Last night I dropped by the opening of the 13 Most Beautiful Avatars exhibition at The Postmasters Gallery in Manhattan. It was the typical hip arty crowd standing around with plastic cups of white wine. It was worth venturing out on an ass cold winter’s night just to chat with Mark Wallace (who tipped me off to the event on his blog) and Jerry Paffendorf of Electric Sheep, who both always seem to have something interesting cooking.
At one point I was looking at one of the portraits when an older gentleman with crazy Einstein hair and bright red corduroy pants came up to me and asked if I liked the exhibit.
"I think it’s quite lovely," I replied.
"Bah, it’s terrible," he scoffed. "Do you really like it?" he asked.
"Yes, the portraits are very beautiful."
"Beautiful? It’s horrible. So artificial!"
I tried to reply to him that all art is artificial, being formed by a human’s meddling into creation. But Einstein was already headed for the door.
5 thoughts on “The 13 most beautiful avatars and Einstein’s critique”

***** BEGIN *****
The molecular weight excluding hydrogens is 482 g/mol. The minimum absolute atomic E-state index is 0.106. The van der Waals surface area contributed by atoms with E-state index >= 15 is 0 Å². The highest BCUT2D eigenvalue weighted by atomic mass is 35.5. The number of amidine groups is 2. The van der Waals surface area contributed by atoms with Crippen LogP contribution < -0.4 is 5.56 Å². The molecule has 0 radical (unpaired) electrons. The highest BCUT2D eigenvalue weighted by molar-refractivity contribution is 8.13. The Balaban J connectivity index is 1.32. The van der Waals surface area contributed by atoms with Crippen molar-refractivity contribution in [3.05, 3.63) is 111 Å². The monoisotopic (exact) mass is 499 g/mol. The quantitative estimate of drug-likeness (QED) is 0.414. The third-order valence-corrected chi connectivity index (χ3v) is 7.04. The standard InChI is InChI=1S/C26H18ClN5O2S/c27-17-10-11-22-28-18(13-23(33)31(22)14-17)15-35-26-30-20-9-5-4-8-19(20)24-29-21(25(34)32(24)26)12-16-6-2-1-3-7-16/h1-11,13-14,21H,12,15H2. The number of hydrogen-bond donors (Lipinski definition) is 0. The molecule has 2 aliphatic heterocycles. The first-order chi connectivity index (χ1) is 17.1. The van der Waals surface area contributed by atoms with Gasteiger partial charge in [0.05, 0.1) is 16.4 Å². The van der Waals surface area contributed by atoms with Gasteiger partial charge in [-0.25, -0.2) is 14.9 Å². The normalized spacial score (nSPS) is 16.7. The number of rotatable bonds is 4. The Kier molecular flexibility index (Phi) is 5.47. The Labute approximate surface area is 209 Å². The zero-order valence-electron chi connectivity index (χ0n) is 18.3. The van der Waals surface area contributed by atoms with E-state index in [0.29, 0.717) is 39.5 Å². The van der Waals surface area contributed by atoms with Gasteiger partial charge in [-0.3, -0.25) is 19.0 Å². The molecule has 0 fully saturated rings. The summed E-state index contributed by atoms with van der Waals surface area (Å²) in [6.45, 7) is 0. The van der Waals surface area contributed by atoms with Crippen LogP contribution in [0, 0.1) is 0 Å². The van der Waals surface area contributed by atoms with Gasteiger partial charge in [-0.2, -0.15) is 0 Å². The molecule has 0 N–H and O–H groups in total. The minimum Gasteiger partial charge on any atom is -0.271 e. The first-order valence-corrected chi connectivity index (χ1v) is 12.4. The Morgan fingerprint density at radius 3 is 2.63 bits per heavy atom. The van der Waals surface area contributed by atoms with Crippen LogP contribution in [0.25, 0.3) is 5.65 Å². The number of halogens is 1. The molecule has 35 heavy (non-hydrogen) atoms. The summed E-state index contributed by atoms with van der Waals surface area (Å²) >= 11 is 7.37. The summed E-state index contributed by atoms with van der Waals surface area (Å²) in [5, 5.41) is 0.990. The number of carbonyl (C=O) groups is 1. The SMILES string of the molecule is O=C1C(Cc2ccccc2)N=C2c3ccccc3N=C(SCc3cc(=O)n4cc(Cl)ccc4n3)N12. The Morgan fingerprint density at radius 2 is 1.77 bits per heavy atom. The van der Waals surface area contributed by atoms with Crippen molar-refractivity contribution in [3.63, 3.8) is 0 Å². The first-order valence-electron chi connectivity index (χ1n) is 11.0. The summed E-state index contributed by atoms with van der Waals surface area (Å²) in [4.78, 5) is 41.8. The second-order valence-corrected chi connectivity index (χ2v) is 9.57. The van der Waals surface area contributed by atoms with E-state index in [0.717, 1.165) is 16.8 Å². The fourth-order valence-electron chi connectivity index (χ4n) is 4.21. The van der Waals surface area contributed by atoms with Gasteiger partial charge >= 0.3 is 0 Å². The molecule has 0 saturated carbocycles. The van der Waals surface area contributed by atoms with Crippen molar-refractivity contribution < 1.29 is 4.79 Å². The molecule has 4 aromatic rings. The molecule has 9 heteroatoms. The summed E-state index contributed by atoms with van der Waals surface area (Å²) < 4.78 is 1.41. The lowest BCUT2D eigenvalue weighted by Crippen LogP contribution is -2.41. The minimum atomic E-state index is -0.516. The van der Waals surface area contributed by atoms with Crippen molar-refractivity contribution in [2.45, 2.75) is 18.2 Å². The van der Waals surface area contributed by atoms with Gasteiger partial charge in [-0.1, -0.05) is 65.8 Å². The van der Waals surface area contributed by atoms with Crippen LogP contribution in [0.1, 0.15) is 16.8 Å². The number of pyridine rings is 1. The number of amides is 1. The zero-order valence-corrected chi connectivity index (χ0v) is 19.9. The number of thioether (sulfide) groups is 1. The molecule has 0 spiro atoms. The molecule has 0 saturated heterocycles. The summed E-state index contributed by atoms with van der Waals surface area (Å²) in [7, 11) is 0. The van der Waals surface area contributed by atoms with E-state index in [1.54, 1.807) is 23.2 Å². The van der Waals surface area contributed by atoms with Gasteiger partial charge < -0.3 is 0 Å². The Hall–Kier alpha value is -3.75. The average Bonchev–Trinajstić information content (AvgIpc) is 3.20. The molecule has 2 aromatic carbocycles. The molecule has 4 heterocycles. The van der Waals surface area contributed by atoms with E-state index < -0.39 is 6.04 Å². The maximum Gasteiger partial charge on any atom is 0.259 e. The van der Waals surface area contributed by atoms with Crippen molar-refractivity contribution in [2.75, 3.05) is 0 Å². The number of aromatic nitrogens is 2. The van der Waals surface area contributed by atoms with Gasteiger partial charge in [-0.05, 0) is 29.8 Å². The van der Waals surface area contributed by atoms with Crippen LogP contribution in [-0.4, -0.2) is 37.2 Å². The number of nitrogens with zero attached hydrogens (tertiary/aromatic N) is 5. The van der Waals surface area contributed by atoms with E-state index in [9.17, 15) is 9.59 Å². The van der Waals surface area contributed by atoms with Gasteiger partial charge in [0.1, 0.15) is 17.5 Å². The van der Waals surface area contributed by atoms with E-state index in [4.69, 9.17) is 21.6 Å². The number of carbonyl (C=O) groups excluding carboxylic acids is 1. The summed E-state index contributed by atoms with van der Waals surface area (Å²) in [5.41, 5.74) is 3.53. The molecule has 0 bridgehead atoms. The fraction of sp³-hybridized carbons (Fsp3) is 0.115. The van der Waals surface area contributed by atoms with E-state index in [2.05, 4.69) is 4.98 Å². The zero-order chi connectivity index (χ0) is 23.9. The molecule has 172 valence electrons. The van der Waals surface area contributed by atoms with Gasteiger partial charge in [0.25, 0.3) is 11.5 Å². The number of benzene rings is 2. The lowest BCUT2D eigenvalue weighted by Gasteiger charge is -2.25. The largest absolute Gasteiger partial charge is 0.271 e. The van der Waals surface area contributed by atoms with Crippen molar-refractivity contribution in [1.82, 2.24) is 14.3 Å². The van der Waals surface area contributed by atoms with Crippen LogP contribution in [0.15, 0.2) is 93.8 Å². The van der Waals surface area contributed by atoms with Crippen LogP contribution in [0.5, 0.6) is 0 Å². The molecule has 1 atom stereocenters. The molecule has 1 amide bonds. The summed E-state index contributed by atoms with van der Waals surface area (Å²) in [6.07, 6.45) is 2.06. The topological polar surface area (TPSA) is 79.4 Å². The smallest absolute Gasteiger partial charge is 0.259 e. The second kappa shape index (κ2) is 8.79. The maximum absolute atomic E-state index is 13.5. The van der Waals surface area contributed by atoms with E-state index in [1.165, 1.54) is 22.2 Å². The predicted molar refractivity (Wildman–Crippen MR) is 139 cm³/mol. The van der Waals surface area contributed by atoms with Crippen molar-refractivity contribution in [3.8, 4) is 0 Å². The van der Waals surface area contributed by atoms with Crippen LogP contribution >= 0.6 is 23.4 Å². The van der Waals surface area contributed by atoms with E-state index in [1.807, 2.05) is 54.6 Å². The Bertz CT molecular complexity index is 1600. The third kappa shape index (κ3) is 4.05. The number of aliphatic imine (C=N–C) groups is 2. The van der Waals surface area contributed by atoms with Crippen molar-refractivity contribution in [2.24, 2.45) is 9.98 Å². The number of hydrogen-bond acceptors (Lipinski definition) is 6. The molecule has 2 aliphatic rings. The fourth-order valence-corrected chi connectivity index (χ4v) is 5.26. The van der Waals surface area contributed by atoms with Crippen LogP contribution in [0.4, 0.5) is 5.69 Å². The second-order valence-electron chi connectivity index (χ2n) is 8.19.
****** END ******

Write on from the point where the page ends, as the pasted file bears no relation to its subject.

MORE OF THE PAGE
I can’t critique the exhibition, because I wasn’t there, but I imagine if I went I wouldn’t be questioning the artificiality like Einstein. I think I would be questioning who they decided to pick to model, why they picked them, and what made them think they could use the superlative “most beautiful.”
haha I know that Einstein guy. Well, I don’t actually *know* him, but he’s one of a small handful of New York characters that seem to be professional opening-goers. I’ve been seeing them around art openings and parties of similar nature for almost 15 years. It’s funny, though, because sometimes you write them off as crackpots and they turn out to be important gallerists or something. (I have no idea whether Einstein is crackpot or gallerist. I suspect the former.) Anyway, they’re definitely people who took the YouTubean life-as-performance thing seriously way before we were YouTubing it up. In fact, when I was a teenager / grungy 20-something in San Francisco, we used to call them — and those of our friends who looked like they were heading in that direction — “life artists.” Now everyone’s a life artist. Hmmm, I smell a 3pointD post coming on.
And of course a post of my own about this show, even though you beat me to it.
/me shakes fist at Rik’s blog
Good to see you the other night. See you at the meetup!
Vincent, my understanding is that the whole thing is somewhat a meta-critique / wry take on the whole obsession with beauty, artificiality, perfection, etc.
Mark, that Einstein guy also appears at public dance events like at Lincoln Center and the Brooklyn Museum. He does his own freestyle groove in a corner by himself.
Just part of the wonderful weirdness that is New York.
Oh, I gotta go to this – this is nutty.